Although the discount is less, the Core CAL will actually cost less (US$215.65) than the BackOffice CAL (US$232)—that's because the Core CAL replaces the SQL Server CAL with the cheaper SharePoint Portal Server CAL.
However, to ensure that the CAL matches any servers the customer owns (a server’s CAL must be the same version as the server itself, e.g., Exchange 2000 requires that users have an Exchange 2000 CAL), Microsoft will require purchasers of the Core CAL to purchase Software Assurance as well. This ensures that they will always have a license to match any server product they own.
SA adds 29% per year to the price of desktop products purchased in a volume agreement, and that will bump the initial price of a Core CAL to US$278. So, over three years, customers will need to budget more than US$400 for the Core CAL.
SQL Server users who used the BackOffice CAL will be hurt the most. They’ll now need to purchase SQL CALs separately, adding another US$146 (or less, depending on their volume level) to the initial cost of the Core CAL. The change could encourage many of these customers to switch to per-processor licensing for SQL Server, which requires no CALs. That trend is already underway anyway, as many customers move away from client-server SQL applications to three-tiered Web-based models that work better with per-processor licensing.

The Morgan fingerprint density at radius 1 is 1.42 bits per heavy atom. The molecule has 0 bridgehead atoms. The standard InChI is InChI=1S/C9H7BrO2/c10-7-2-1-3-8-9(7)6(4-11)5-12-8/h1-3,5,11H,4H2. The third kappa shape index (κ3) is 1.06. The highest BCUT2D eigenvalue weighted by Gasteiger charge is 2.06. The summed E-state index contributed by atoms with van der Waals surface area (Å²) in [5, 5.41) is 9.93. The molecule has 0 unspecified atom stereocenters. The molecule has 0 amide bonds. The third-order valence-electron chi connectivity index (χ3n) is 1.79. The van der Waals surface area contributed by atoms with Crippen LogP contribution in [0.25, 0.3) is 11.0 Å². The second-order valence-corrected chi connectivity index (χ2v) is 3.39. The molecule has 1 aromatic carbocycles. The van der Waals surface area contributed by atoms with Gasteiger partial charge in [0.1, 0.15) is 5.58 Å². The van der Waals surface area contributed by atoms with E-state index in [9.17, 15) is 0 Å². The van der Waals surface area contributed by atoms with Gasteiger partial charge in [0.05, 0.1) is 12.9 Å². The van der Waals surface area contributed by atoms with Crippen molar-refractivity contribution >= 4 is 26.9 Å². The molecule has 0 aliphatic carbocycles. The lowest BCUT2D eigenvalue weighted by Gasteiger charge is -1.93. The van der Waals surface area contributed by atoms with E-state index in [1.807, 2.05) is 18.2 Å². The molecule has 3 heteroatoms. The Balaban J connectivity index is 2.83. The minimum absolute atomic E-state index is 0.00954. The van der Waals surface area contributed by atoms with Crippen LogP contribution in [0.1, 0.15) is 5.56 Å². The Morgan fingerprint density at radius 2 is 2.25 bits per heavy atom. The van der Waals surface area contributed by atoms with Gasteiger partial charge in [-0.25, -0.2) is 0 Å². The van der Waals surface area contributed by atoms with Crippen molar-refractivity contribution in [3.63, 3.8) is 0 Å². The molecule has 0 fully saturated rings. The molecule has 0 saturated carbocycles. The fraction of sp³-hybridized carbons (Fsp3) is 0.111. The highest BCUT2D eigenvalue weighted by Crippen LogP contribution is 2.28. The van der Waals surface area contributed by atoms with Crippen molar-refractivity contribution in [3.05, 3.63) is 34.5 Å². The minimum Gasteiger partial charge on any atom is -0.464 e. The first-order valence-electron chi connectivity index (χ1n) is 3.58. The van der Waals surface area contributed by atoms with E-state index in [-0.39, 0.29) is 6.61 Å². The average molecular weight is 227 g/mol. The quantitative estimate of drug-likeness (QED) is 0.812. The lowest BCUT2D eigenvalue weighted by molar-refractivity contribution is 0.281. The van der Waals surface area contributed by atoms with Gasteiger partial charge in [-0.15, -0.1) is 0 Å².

However, many customers may find the new bundle attractive if they don’t make extensive use of SQL Server and are considering SharePoint Portal Server as a corporate intranet portal.
Core CAL Impact on Microsoft
From Microsoft’s point of view, the Core CAL appears to be revenue neutral or a revenue builder. Requiring SA raises the price significantly above the BackOffice CAL, and SQL Server CALs sold outside of a CAL bundle will generate additional revenue.
With SA, customers will also be more inclined to use the most recent versions of Microsoft server software, since they will already have paid for the CALs, the most costly portion of many server application upgrades. Keeping customers current reduces Microsoft’s support costs and ensures a steadier revenue stream from the SA program.
The Core CAL will also boost usage of SharePoint Portal Server, particularly in large organizations considering a corporate portal, since they will already own the CALs they need to access the portal. Microsoft partners and channels will take advantage of similar revenue opportunities, such as additional revenue from selling SQL Server CALs, for example.
Customers should consult their reseller before Sept. 28 to get exact pricing information and upgrade options.
Features and pricing for Microsoft servers are listed at www.microsoft.com/servers/.
The BackOffice Server announcement and Core CAL are described in a licensing brief at www.microsoft.com/business/downloads/licensing/Backoffice_Core_cal.doc.
Software Assurance and other Microsoft licensing programs are described at www.microsoft.com/business/licensing/.